Bush Builds Case for War in State of the Union Address

AP White House Correspondent

WASHINGTON – Building a case for war against Iraq, President Bush said Tuesday night he has fresh evidence that Saddam Hussein seeks to “dominate, intimidate or attack” with weapons of mass destruction that he could share with terrorist allies. He pledged to “fight with the full force and might of the United States military,” if necessary, to disarm Iraq.

“A future lived at the mercy of terrible threats is no peace at all,” Bush said in a State of the Union address delivered before Congress and broadcast live around the world.

For the first time since the Sept. 11 attacks transformed him into a wartime president, Bush faced the nation amid serious questions about his leadership. Most Americans don’t approve of his handling of the economy, polls indicate, and only a bare majority support his policies on Iraq – an area where the president enjoyed support of more than 80 percent a year ago.

The first half of Bush’s hour-long address was devoted to domestic policy, a reflection of his desire not to let Iraq overshadow a presidential agenda geared toward the 2004 re-election campaign. The heart of Bush’s package is his $674 billion plan to revive the economy and a $400 billion, 10-year proposal to overhaul Medicare, sprinkled with initiatives to combat AIDS, produce energy-efficient cars and give religious groups access to federal community service money.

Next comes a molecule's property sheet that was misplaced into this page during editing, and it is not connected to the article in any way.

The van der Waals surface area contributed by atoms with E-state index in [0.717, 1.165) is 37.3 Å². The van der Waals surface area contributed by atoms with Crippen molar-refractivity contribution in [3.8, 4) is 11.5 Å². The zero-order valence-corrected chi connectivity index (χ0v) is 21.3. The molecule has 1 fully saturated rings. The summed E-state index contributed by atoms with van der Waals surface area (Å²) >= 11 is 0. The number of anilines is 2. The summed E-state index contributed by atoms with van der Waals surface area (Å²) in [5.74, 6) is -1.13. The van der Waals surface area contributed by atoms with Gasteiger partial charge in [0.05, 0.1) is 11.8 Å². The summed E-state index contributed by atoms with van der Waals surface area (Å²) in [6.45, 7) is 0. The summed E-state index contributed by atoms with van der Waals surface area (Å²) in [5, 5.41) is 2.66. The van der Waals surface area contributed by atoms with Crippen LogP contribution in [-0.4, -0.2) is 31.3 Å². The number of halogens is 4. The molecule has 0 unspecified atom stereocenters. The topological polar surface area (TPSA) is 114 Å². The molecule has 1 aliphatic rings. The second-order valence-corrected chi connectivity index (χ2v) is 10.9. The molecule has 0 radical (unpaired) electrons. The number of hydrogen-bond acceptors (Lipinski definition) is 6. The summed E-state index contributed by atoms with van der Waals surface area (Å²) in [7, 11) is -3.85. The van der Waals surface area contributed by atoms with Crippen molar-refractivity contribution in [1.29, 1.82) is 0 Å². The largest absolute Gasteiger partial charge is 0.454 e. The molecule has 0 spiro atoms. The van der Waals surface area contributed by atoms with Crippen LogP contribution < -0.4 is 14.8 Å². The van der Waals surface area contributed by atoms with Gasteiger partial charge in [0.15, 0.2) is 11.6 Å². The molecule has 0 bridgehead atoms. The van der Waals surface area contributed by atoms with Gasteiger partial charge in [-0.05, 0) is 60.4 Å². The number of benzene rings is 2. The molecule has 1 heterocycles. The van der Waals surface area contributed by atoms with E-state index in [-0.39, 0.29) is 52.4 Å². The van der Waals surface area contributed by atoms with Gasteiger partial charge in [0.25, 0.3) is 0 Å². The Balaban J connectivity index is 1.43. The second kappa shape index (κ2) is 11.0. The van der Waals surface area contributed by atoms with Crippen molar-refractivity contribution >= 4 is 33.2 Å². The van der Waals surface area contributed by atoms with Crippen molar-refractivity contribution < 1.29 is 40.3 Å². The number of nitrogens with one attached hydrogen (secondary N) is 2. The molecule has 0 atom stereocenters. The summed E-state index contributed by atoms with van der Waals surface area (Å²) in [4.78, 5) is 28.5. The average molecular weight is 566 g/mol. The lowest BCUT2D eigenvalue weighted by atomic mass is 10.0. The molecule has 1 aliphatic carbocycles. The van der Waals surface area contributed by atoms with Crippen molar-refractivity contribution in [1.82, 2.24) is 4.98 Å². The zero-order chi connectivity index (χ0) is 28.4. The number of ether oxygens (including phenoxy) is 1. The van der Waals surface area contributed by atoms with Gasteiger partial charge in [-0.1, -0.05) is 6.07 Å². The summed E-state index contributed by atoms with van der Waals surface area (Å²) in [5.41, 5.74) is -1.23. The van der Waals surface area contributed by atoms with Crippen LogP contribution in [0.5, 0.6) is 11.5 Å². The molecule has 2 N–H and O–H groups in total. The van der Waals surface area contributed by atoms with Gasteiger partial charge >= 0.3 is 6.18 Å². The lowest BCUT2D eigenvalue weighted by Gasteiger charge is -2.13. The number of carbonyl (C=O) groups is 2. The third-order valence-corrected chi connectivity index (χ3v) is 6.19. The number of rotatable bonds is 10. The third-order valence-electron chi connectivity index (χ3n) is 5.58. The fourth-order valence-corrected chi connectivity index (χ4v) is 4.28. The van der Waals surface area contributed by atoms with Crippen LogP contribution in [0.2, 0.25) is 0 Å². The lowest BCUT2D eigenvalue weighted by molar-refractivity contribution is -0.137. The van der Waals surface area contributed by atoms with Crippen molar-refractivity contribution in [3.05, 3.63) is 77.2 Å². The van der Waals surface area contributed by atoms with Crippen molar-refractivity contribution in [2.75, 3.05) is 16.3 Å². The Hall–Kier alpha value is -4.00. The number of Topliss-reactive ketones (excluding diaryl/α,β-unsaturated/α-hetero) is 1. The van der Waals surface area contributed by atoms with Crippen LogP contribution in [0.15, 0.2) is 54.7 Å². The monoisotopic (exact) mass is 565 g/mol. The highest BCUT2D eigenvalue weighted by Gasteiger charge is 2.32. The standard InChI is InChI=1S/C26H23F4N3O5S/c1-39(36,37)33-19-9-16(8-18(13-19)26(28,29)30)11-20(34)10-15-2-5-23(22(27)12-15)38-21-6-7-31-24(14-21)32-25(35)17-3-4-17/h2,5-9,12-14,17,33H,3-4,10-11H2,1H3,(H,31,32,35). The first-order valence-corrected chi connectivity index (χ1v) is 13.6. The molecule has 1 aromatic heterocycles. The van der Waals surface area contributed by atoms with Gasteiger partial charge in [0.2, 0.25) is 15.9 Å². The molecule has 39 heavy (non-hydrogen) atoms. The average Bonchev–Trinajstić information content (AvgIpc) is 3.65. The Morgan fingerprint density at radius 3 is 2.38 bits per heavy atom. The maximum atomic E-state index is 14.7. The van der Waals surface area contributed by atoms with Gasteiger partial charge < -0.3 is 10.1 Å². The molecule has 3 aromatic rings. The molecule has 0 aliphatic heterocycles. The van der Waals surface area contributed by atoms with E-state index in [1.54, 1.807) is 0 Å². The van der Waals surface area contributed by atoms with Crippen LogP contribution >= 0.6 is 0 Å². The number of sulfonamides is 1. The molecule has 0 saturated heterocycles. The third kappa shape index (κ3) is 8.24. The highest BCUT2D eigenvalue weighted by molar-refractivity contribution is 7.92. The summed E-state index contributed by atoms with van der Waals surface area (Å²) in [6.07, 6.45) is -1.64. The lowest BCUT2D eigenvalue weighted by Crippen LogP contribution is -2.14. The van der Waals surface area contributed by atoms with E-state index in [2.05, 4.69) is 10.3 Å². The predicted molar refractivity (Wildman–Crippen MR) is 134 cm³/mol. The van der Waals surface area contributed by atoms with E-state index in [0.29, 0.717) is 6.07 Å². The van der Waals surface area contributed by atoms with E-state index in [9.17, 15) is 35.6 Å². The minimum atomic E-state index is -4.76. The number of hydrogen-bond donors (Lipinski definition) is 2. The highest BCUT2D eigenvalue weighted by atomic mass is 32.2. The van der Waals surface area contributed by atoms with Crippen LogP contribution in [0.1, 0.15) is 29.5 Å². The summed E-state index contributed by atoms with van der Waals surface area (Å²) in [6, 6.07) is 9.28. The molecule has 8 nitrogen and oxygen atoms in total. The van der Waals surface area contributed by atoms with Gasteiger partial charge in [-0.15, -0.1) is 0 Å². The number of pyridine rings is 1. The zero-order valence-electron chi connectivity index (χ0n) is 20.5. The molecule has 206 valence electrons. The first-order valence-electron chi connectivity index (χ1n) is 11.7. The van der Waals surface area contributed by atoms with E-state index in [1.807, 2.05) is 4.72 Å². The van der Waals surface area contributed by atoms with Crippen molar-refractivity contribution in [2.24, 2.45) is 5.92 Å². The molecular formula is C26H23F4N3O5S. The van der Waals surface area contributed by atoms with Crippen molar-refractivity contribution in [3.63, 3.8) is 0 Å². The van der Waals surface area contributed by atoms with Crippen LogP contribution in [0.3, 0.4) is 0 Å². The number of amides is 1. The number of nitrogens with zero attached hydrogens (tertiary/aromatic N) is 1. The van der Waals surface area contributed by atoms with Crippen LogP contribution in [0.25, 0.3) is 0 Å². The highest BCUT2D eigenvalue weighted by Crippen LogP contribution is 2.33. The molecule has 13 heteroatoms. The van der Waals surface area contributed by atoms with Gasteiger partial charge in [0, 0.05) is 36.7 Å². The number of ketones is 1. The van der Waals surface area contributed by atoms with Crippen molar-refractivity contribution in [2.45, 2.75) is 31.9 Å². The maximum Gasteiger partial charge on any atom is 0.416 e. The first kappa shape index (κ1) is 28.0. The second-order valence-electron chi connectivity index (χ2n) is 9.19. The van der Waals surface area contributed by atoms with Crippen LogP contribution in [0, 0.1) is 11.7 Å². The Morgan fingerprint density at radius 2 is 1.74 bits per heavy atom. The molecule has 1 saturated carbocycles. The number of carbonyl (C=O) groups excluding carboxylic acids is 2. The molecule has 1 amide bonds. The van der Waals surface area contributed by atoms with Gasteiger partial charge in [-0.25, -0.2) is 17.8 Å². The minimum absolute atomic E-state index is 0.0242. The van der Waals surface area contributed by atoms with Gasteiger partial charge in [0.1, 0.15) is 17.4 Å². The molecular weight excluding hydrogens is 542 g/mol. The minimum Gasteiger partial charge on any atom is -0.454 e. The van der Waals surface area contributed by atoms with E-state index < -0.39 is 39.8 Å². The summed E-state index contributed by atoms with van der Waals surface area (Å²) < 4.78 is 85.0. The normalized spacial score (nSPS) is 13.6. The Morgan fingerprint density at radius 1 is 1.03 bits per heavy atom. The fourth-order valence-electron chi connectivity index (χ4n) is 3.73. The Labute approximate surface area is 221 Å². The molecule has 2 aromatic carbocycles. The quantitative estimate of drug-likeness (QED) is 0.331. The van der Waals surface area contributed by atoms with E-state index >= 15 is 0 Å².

After an address interrupted 77 times by applause, Democrats challenged Bush’s efforts both at home and abroad.

“Tonight, the president used all the right rhetoric, but he still has all the wrong policies,” said Senate Minority Leader Tom Daschle, D-S.D.

Sen. Edward Kenned, D-Mass., said he would introduce a resolution requiring Bush to present “convincing evidence of an imminent threat” before sending troops to fight Iraq.

“Instead of rushing down the path to war with Iraq, the American people deserve a full debate,” Kennedy said in a written statement.

Bush offered no new evidence to support his charges, he said Secretary of State Colin Powell will go to the U.N. Security Council next Wednesday to present the U.S. case.

“We will consult, but let there be no misunderstanding: If Saddam Hussein does not fully disarm for the safety of our people, and for the peace of the world, we will lead a coalition to disarm him,” the president said. Key allies, including France and Germany, oppose military action in Iraq and want Bush to give U.N. weapons inspectors more time.